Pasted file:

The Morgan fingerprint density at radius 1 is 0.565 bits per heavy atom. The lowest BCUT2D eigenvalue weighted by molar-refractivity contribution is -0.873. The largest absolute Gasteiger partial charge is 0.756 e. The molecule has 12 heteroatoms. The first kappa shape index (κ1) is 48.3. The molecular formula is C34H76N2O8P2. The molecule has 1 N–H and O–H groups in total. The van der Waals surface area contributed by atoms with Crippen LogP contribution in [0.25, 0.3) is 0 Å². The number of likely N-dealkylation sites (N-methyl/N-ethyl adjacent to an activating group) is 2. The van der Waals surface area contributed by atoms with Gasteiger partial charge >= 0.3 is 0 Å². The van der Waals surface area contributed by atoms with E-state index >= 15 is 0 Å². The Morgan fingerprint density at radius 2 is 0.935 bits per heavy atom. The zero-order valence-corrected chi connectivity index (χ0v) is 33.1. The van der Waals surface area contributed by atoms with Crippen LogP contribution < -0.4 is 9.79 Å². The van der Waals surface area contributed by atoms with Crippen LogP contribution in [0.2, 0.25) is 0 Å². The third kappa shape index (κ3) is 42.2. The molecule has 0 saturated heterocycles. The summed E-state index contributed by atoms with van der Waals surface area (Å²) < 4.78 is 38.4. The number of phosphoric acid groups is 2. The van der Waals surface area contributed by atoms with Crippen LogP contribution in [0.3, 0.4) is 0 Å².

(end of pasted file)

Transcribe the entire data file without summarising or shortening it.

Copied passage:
The Morgan fingerprint density at radius 1 is 0.565 bits per heavy atom. The lowest BCUT2D eigenvalue weighted by molar-refractivity contribution is -0.873. The largest absolute Gasteiger partial charge is 0.756 e. The molecule has 12 heteroatoms. The first kappa shape index (κ1) is 48.3. The molecular formula is C34H76N2O8P2. The molecule has 1 N–H and O–H groups in total. The van der Waals surface area contributed by atoms with Crippen LogP contribution in [0.25, 0.3) is 0 Å². The number of likely N-dealkylation sites (N-methyl/N-ethyl adjacent to an activating group) is 2. The van der Waals surface area contributed by atoms with Gasteiger partial charge >= 0.3 is 0 Å². The van der Waals surface area contributed by atoms with E-state index >= 15 is 0 Å². The Morgan fingerprint density at radius 2 is 0.935 bits per heavy atom. The zero-order valence-corrected chi connectivity index (χ0v) is 33.1. The van der Waals surface area contributed by atoms with Crippen LogP contribution < -0.4 is 9.79 Å². The van der Waals surface area contributed by atoms with Crippen LogP contribution in [0.2, 0.25) is 0 Å². The third kappa shape index (κ3) is 42.2. The molecule has 0 saturated heterocycles. The summed E-state index contributed by atoms with van der Waals surface area (Å²) < 4.78 is 38.4. The number of phosphoric acid groups is 2. The van der Waals surface area contributed by atoms with Crippen LogP contribution in [0.3, 0.4) is 0 Å².